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BRITTEN: Gloriana

spacer S. Bullock, Royal, Bardon; Spence, Stone, Carpenter, Bayley, Sherratt; Chorus and Orchestra of the Royal Opera House, Covent Garden, Daniel. Opus Arte 7134 (Blu-ray) or 1124 (DVD), 163 mins. (opera) & 13 mins. (bonus), subtitled

GlorianaBluRay

Act II of Britten's Gloriana, written to commemorate the coronation of Queen Elizabeth II, opens with a scene that parodies the context of its creation — a ceremonial masque honoring the opera's title character, Queen Elizabeth I. With its a cappella choral ballet, the divertissement is both splendid and odd, its air of festivity subverted by Britten's restrained compositional manner.The opera was a notorious flop in 1953, and the strangeness of this scene may help explain why. The occasion called for patriotic celebration, but Gloriana is cloaked in twentieth-century ambiguity.

Sixty years after the fact, the circumstances of the work's composition hardly seem like the opera's most interesting element, but Richard Jones's 2013 Covent Garden production makes use of them. A youthful Elizabeth II gets a cameo: she has come to witness the opera that has been composed in her honor. The opera's actual premiere was at Covent Garden, but Ultz's sets indicate that it is here being performed in a "coronation hall" — a provincial assembly space built in honor of the new monarch. The hall's "stage" accommodates the opera proper, while in the (onstage) "wings," a contingent of production personnel in mid-century garb — a stage manager, a prompter, "offstage" instrumentalists — execute their duties. Making his strategy all too clear, Jones hands the work's prelude over to a troupe of prepubescent Boy Scouts, holding placards that announce Britain's monarchs in backwards order from the present Elizabeth to Gloriana herself. 

Jones's framing device tends to get in the way of the central business at hand — the intrigues at court and the queen's doomed infatuation with the Earl of Essex. But it does impose a distancing effect that correlates with Britten's detached, modernist perspective. And the utilitarian, even ugly, architectural details of the coronation hall deliberately take us out of a glorified imperial past: we are watching a world that was no doubt as ordinary as our own. Meanwhile, the business on the stage-within-a-stage (Gloriana itself, that is) could hardly be bettered: consistently lively, it simultaneously evokes life at court and four centuries of theatrical convention. Jones's inventive approach draws out the extraordinary richness of the piece. In fact, it is hard to imagine from this disc why Gloriana, with its compelling central drama and its kaleidoscopic score, could ever have been considered a failure.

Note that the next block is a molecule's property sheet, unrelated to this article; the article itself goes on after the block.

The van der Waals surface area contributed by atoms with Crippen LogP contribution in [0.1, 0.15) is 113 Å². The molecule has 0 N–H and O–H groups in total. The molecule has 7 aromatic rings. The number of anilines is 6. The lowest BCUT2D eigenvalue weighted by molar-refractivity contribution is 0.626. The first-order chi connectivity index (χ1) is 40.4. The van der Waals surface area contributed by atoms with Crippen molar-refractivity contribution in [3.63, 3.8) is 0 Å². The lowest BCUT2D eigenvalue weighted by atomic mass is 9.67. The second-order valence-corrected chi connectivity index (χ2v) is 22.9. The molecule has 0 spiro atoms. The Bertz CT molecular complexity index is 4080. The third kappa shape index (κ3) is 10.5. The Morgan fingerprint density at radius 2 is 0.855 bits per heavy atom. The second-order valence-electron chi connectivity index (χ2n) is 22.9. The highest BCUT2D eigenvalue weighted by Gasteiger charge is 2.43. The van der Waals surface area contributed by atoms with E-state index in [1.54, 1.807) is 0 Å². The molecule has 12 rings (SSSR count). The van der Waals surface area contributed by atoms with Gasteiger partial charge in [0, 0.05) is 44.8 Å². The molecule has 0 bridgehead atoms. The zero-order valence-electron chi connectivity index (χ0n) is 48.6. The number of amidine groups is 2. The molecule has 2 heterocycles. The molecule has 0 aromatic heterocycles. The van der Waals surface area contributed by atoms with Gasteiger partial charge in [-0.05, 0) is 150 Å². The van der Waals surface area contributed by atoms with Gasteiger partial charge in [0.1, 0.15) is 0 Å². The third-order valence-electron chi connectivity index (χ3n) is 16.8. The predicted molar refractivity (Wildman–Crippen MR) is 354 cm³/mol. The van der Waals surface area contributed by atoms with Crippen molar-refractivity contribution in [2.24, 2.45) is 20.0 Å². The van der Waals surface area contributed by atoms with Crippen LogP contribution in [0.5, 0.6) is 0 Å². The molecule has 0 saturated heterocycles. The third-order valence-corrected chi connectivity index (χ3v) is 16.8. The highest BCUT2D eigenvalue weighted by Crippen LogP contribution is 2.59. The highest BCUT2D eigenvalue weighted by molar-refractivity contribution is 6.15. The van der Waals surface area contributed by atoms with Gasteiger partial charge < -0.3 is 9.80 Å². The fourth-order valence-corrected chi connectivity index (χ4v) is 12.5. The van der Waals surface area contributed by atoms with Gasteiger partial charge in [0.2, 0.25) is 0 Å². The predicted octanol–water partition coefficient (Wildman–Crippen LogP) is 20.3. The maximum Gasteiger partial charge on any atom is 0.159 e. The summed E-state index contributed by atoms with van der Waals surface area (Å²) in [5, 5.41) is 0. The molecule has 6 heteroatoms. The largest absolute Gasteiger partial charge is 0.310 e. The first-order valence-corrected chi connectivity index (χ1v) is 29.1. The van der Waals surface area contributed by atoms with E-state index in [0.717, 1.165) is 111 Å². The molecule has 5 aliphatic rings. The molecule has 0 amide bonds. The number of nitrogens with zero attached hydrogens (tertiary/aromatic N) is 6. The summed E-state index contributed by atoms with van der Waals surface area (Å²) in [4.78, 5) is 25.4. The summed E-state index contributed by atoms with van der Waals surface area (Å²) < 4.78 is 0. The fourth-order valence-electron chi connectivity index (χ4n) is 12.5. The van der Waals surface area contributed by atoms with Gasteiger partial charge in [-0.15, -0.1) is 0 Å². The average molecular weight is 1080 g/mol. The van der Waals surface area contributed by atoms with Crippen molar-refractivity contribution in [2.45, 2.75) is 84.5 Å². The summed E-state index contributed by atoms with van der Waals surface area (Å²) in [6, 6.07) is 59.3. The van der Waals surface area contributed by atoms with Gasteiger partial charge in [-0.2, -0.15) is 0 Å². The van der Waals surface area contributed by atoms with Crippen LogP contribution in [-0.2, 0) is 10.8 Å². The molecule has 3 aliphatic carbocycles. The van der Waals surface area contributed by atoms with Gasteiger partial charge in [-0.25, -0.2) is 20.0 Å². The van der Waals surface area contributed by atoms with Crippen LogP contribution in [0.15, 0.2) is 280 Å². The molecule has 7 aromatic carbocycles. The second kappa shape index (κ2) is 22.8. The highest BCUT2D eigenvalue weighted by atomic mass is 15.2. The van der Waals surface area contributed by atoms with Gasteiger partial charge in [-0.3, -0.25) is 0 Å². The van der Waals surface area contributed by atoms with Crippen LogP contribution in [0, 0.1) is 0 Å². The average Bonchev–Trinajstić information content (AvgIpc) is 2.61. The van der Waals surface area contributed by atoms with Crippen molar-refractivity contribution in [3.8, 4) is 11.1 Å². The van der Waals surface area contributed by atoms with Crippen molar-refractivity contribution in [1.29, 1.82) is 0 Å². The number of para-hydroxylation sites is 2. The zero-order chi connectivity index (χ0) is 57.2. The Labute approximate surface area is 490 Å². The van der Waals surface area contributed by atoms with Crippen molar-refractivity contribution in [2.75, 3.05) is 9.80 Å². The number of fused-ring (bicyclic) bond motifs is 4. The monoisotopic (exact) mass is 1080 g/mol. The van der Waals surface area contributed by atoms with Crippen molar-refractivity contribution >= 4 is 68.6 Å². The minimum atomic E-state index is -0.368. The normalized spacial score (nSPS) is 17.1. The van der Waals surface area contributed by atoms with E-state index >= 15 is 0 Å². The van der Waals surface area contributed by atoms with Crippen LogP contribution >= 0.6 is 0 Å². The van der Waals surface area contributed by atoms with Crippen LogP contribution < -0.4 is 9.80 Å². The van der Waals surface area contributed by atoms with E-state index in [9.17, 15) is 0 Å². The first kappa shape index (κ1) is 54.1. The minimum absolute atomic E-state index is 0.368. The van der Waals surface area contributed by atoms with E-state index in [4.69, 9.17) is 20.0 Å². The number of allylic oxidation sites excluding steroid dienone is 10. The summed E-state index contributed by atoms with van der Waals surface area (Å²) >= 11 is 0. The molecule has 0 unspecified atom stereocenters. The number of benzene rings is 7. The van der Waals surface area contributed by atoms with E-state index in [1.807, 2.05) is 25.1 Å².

Toby Spence's Essex is blandly handsome and subtly bratty; both aspects allow us to see how the courtier could entrance and then betray his queen. His limpid rendition of the lute song "Happy were he" turns it into a moment of true enchantment. Mark Stone — as Mountjoy, Essex's rival and, later, ally — does not exactly present the mien of the "youngling" that Elizabeth describes, but he sings with warmth and beauty. Kate Royal has some shrill moments as Penelope, Lady Rich — Essex's sister and Mountjoy's lover — but she is every inch the haughty aristocratic beauty. Patricia Bardon, as Essex's wife, Frances, conveys the proper mix of passivity and resolve in her gamesmanship with the queen. Jeremy Carpenter has the right saturnine looks for Lord Cecil, the queen's advisor; I only wish that his diction had made Cecil's venomous counsel easier to follow. Bass Brindlay Sherratt gets a tour-de-force moment as the blind ballad-singer announcing Essex's disgrace. Much of the musical success of the performance can be credited to conductor Paul Daniel, whose immaculate leadership brings out the variegated flavors of Britten's music — its dazzling mix of sixteenth-century pastiche and modern declamation. 

Then there's the matter of Gloriana. Susan Bullock's assured stage manner suggests Elizabeth's majestic authority, but the sound she produces is woefully pinched and abrasive. It isn't simply that her vocal tone is unpleasant in itself; it imposes a querulousness quite out of keeping with the character: this is the voice of a gossipy next-door neighbor, not a grand monarch. Bullock's singing deprives the role of the tragic dimension that should be its defining element.

Huge cheers erupt at the curtain calls, with the loudest saved for the production team. The sense is that Jones and company have rescued this opera from the dust heap and given it its rightful place in the repertory. I can only hope that it remains there — and that I get an opportunity to encounter it with a more interesting Gloriana at its center. spacer 

FRED COHN

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Current Issue: December 2014 — VOL. 79, NO. 6